If you’re anything like me, you’d be rightly surprised if a phone manufacturer sells different phones under the exact same name, as if they were the exact same phone… Ideally, of course, there should be no differences between a Galaxy 22 or iPhone 14 that you’re looking at. North America and the same phone sold in Europe, UK or elsewhere.
Speaking of Samsung, I’ve written several stories expressing my disapproval of the company’s bizarre decision to give Galaxy flagships in North America and South Korea Qualcomm Snapdragon processors, while the rest of the world is left with some leftovers. the generally inferior Exynos-powered proves to be Samsung flagship phones.
Most recently, in a series of interesting twists and turns, North America and Samsung’s home country were joined by India, South Africa, and the UAE, and now these regions are offering Snapdragon-powered Galaxy S22 models. However, buyers in the UK and Europe (one here!) will still have to settle for the Exynos 2200 chip in what should be the same Galaxy S22, S22+ and S22 Ultra flagships. Reportedly, Samsung’s upcoming Galaxy S23 series will stick to a similar strategy.
And now, to my surprise, Apple is pulling us a Samsung! No, there are no different chips that the iPhone 14, but there are now enough differences between iPhones sold in North America and those in the rest of the world to ask a fair question… Is Apple now following in Samsung’s footsteps?
Cheaper US iPhone 14 and iPhone 14 Pro models have more features than more expensive iPhone 14 and iPhone 14 Pro sold in the UK, Europe and the rest of the world?
Apple Gives – Apple Takes! The satellite connection feature of iPhone 14 is exclusive to the US, but Americans lose the physical SIM card and are forced to switch to eSIM.
To get straight to the point, here’s how: iPhone 14 and The iPhone 14 Pro models sold in North America are different from those sold in the rest of the world.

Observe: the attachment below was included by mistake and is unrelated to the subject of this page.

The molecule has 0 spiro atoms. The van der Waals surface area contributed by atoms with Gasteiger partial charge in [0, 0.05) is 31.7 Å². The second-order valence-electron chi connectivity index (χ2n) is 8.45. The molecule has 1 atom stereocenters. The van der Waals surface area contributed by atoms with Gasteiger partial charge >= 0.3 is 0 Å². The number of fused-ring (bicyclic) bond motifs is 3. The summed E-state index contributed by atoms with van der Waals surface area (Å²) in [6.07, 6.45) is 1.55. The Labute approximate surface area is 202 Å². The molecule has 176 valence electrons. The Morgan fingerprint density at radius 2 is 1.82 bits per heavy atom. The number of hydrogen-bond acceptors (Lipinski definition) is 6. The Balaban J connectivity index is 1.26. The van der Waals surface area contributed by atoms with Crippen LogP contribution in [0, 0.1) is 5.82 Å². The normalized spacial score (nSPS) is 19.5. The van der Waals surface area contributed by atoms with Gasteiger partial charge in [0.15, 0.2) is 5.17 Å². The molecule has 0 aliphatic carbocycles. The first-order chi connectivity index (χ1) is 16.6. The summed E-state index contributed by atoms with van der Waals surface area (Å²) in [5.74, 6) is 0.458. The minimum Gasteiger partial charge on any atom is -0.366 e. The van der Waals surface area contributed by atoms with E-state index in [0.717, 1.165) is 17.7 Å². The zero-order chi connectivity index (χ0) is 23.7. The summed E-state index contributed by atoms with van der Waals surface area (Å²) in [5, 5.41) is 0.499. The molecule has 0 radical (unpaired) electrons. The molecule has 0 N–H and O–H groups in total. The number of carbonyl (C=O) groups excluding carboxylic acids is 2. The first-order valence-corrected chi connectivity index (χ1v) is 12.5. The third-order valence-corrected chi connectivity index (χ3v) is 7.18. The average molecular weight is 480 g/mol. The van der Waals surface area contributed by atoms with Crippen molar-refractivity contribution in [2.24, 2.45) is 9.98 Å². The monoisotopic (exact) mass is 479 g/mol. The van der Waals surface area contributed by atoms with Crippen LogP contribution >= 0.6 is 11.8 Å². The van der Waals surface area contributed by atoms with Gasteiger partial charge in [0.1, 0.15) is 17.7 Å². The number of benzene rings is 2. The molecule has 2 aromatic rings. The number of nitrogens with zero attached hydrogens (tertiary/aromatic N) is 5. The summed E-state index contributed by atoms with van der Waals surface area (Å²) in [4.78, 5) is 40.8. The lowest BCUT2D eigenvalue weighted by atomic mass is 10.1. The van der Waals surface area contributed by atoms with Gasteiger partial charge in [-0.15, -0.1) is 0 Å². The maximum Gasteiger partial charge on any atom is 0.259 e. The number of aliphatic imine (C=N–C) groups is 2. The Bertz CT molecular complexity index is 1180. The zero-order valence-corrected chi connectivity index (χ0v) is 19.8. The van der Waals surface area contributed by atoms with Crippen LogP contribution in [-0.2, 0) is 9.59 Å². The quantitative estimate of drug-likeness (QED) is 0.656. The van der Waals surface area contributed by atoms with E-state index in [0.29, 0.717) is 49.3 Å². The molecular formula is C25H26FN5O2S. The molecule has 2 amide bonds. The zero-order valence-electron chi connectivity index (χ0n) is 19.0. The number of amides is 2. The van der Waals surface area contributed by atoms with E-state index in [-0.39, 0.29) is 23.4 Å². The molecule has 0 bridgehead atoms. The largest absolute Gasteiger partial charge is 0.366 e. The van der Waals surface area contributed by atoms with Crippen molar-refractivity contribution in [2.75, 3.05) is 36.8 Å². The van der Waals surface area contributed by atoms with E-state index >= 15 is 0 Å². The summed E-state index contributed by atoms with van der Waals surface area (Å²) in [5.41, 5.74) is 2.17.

iPhone 14 and iPhone 14 Pro models sold in the US have features such as:
- Satellite connectivity for sending emergency messages over a satellite connection when you don’t have 4G/5G coverage – a potentially life-saving feature
- Virtual ID and Virtual Driver’s License (Available in select US states such as Arizona, Colorado, Hawaii, Mississippi, Ohio and the Territory of Puerto Rico and extending)
- Three-dimensional city view from Apple Maps, available in select US and Canada (expandable)
Sorry, US buyers! iPhone 14 and iPhone 14 Pro models sold in the EU and UK offer features not found on US iPhone 14 models
Speaking of differences in iPhones sold around the world, you may know that the US iPhone 14s don’t have a SIM card tray now. This means that buyers in the US should be willing to switch to using an electronic SIM (eSIM) through their carrier.
However, this is not the case for people based outside the US, who finally have something to brag about. So yeah — it turns out that Apple’s regional division isn’t working too well for US buyers either, serving as a pilot study for Apple’s early-adoption-type features/or lack thereof.
iPhone 14 features available worldwide are not available to iPhone 14 buyers in the US:
- iPhone 14 and iPhone 14 Pro sold outside the US have a SIM card tray and support for eSIM, meaning international buyers now have a lot more flexibility when it comes to using foreign SIM cards when traveling around the world (eSIM isn’t available everywhere). supports the world)
- In some countries where required by law, iPhone 14 ships with a charger in the box – Brazil recently fined Apple $2.34 million for selling iPhones without a charger
unfair? iPhone 14 and iPhone 14 Pro are priced significantly higher in the UK, Europe and other parts of the world than in the US
USB-C mandate revenge? iPhone 14 prices in Europe (and the UK) are through the roof! US prices – unchanged.